Robert Frost was a fan of winter and is quoted as having said, “You can’t get too much winter in winter.” Given the recent, record-setting low temperatures in our region, we are not sure how many people would agree with his sentiment, but we are sure that lung transplant patients should take extra precautions when temperatures dip and wind chills take us into the negative numbers. We recommend the following strategies to help you stay healthy through this chilly season.
Wash your hands
The CDC calls hand washing a "do it yourself vaccine" and offers a step-by-step guide as well as data supporting the recommendation for regular and effective hand washing. According to the CDC, washing your hands regularly "is an effective way to remove germs, avoid getting sick, and prevent the spread of germs to others.”
The Federal Emergency Management Agency (FEMA) offers helpful how-to's for before, during and after severe winter weather. FEMA’s "Ready" website suggests that people venturing outside take the following precautions:
- Wear several layers of loose-fitting, lightweight, warm clothing rather than one layer of heavy clothing
- Choose an outer garment that is tightly woven and water repellent
- Wear mittens instead of gloves because they are warmer
- Wear a hat to prevent the loss of body heat
- Cover your mouth with a scarf to protect your lungs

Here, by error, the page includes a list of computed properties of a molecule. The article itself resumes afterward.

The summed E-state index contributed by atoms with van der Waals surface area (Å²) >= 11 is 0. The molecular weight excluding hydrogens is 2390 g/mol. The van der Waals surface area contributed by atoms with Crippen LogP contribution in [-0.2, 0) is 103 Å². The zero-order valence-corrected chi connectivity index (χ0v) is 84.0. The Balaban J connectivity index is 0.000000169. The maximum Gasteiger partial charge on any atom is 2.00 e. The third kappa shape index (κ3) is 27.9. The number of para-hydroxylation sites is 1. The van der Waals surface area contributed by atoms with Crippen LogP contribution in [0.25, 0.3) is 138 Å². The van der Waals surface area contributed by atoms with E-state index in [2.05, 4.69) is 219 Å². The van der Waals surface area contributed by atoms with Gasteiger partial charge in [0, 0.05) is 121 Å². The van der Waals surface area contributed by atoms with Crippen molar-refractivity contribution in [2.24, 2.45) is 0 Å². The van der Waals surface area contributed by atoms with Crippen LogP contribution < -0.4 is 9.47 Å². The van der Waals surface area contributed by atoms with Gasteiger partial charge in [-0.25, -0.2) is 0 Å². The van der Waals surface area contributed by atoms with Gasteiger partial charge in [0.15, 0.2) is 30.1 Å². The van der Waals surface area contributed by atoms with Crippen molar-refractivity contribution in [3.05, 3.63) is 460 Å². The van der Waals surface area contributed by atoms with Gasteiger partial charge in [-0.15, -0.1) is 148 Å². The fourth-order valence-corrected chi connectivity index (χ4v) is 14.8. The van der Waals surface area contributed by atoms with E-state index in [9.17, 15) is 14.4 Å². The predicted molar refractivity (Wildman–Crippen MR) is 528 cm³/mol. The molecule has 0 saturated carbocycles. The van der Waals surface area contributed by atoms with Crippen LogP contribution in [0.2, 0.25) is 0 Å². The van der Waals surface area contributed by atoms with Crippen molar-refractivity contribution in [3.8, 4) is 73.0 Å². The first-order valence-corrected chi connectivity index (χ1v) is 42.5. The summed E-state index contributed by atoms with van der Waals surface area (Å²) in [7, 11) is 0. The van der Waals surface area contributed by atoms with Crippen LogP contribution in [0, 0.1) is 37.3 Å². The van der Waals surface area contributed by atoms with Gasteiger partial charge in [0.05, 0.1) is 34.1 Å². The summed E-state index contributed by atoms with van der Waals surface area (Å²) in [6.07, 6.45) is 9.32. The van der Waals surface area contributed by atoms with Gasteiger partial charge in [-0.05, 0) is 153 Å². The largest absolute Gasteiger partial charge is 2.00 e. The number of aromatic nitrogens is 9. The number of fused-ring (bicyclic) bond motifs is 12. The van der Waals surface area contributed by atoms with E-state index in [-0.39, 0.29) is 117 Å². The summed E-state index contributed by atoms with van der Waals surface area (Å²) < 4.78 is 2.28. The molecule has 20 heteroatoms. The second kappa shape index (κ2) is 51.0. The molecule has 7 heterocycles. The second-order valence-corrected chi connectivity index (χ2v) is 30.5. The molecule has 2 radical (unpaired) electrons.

While researchers are working to better understand what connection may exist between getting enough sleep and the strength of our immune systems, the health benefits associated with adequate rest are significant. Here are some habits that the National Sleep Foundation recommends to promote regular, restful sleep:
- Go to bed at the same time each night and rise at the same time each morning
- Avoid large meals before bedtime
- Avoid caffeine and alcohol close to bedtime
- Practice a relaxing bedtime ritual
Dehydration can cause fatigue, headaches, nausea and dizziness. In addition to drinking enough water, consider a home humidifier as well.
Comfort foods may be appealing when it's cold outside but nutritious food choices are as important during the winter as they are during bathing suit season. The lung transplant team's dietitian is a great resource for learning small changes to your diet that can make lasting improvements over time.
Get your flu shot
It is not too late to get your flu shot! Lung transplant recipients are advised to take only the injectable “inactivated influenza vaccine.” The flu shot uses a killed virus and is injected into the muscle. Because the virus is inactive, you cannot get the flu from taking this inoculation. Please be aware that it may take a couple of weeks for the vaccine to “take hold” and defend you against infection. Nasally inhaled vaccines are made from live, attenuated virus and are not safe for people whose immune systems are compromised or weakened.
If you have additional tips you'd like to share, we'd love to hear from you! Feel free to use the comment area below to share your successful cold weather strategies. How do you stay warm?